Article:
Belfast Telegraph

Editor's Viewpoint: Church must offer more than words

This week’s visit to Britain was heralded as possibly the most testing made yet by Pope Benedict, given the ongoing hurt felt by many over clerical abuse and the Catholic Church’s inadequate response to it.

The Pope’s hard-line views on other issues such as gay marriages, celibacy, abortion, and contraception also made him a ready target for protestors.

But at the end of the first day, the organisers can feel that the focus has shifted from possible protest to a much wider and more fundamental debate — what importance do the British people put on faith and organised religion? In his opening remarks in Scotland, the Pope warned against the aggressive forms of secularism which were responsible for eroding traditional values.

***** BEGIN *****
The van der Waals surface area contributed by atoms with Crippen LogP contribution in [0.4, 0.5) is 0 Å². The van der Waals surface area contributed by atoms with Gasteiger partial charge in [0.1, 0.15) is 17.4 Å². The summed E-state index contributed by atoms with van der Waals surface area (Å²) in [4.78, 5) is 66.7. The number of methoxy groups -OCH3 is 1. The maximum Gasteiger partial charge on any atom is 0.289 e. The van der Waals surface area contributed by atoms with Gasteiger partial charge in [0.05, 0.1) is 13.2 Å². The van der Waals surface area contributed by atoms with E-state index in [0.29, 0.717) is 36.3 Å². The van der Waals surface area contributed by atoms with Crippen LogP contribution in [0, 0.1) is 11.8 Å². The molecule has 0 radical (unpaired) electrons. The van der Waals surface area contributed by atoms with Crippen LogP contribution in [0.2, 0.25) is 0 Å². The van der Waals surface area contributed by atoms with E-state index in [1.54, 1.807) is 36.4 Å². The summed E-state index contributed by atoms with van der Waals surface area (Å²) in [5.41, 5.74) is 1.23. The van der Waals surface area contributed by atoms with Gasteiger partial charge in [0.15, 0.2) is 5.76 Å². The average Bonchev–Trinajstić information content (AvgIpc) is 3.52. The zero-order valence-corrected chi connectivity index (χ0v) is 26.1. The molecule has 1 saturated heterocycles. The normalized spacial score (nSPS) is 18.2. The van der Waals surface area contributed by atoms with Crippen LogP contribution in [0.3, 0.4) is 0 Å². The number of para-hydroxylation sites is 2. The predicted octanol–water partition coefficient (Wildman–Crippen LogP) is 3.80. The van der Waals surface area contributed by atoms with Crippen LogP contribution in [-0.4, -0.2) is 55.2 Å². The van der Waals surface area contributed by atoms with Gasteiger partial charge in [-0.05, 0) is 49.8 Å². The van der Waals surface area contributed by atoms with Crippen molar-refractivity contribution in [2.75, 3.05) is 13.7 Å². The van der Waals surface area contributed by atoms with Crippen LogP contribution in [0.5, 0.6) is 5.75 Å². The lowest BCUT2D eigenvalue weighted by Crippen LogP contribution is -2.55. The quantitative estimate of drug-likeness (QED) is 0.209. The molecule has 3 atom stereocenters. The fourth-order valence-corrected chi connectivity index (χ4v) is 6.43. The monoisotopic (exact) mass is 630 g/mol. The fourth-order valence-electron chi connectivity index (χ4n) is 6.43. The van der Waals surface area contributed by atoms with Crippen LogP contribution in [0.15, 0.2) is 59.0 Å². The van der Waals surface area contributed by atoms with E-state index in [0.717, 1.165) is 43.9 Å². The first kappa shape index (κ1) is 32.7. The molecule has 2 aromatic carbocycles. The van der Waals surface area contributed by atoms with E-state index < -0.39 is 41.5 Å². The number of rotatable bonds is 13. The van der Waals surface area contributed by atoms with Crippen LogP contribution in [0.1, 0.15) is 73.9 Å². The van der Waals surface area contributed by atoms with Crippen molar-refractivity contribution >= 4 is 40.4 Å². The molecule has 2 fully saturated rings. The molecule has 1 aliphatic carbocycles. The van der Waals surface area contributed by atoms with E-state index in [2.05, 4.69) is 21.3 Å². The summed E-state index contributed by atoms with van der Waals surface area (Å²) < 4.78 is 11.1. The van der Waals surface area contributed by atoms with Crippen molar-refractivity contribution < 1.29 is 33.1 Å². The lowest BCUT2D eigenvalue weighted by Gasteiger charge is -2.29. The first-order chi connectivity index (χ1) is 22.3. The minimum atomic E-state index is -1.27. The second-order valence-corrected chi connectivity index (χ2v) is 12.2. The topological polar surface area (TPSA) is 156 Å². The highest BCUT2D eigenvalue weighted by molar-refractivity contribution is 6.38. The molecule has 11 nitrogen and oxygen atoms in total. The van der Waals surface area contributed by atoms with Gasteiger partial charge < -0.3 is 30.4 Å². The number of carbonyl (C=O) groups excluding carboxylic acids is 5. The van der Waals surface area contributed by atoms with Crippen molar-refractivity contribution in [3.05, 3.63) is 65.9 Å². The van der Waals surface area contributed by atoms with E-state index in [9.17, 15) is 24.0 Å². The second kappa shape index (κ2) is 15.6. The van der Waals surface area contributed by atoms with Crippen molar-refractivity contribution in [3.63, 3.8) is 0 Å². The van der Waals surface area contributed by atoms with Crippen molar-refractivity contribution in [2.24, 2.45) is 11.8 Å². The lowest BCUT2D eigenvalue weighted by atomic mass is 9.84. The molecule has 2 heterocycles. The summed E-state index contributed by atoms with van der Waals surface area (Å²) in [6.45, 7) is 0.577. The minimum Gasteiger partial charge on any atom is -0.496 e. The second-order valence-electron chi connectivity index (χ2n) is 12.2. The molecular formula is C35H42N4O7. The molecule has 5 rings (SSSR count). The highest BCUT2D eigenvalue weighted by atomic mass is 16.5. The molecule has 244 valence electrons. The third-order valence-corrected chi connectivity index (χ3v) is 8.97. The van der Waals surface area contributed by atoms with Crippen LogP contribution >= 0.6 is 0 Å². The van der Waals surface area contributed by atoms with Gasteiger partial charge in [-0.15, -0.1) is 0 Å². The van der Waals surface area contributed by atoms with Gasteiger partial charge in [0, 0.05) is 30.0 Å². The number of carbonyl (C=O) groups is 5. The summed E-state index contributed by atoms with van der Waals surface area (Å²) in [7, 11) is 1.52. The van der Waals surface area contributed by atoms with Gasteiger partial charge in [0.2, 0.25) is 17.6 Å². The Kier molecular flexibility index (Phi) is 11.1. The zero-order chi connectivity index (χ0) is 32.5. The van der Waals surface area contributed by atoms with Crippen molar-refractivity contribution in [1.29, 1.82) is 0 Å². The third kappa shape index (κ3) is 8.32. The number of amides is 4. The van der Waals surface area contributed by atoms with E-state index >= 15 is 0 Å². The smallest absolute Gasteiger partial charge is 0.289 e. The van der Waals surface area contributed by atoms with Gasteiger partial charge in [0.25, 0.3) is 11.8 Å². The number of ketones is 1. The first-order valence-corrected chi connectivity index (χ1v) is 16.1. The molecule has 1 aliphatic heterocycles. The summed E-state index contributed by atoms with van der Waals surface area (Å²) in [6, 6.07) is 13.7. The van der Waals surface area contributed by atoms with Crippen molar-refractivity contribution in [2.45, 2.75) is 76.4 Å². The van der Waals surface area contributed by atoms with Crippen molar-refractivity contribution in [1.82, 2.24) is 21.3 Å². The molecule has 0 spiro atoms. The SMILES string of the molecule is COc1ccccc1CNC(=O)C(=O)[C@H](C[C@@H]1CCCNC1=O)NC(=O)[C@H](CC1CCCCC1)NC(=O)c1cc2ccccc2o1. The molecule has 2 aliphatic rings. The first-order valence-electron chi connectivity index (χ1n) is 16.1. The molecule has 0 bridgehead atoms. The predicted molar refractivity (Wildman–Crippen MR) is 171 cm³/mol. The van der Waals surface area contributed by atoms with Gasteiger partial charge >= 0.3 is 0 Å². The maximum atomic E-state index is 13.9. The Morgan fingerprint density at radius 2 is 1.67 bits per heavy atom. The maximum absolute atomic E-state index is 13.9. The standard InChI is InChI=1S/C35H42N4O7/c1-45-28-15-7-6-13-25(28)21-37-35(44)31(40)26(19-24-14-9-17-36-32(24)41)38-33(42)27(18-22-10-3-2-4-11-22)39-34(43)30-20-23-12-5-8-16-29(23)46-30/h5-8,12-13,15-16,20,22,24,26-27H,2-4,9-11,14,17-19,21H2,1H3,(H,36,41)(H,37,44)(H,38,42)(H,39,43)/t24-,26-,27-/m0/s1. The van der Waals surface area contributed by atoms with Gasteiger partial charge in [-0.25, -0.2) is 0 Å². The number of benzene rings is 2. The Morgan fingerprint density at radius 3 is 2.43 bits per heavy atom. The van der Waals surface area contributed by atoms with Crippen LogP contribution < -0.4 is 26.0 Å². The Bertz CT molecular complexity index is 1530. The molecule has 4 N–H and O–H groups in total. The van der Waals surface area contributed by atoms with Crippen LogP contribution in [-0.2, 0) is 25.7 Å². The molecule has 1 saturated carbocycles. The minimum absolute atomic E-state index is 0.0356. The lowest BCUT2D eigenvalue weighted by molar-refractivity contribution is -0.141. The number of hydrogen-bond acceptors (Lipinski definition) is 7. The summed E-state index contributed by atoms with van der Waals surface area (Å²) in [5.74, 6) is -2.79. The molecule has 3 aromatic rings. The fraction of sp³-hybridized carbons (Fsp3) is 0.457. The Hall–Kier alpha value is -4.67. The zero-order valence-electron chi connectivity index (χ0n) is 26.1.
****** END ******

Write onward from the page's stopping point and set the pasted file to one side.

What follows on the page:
Britain is seen as a secular society, but the turnout for the Papal visit in Scotland showed that Catholicism remains strong. Indeed, some suggest that the recent flood of immigrants from places like Poland make it one of the fastest growing Christian faiths in the Britain. The Papal remarks may well ignite more discussion on its place in |society, especially given that David Cameron’s Big Society project lauds many of the values that the Pope espouses.

It is widely accepted that New Labour tried to |remain agnostic as far as possible — Tony Blair waited until leaving office before acknowledging his own change of denomination — but the new Government may well have more in common with faith groups than critics of the Pope’s stance on moral issues recognise.

On the question of clerical child abuse, the Pope went further than before by calling it a perversion, and admitting that the Church was not sufficiently vigilant against paedophiles, but it still seems |unable to grasp the full depth of pain the issue has caused. While his words are welcome, there still needs to be some significant action to redress the wrongs caused to the most vulnerable among the Church’s flock.

Only then can the Catholic hierarchy begin to |reclaim any of its lost authority.

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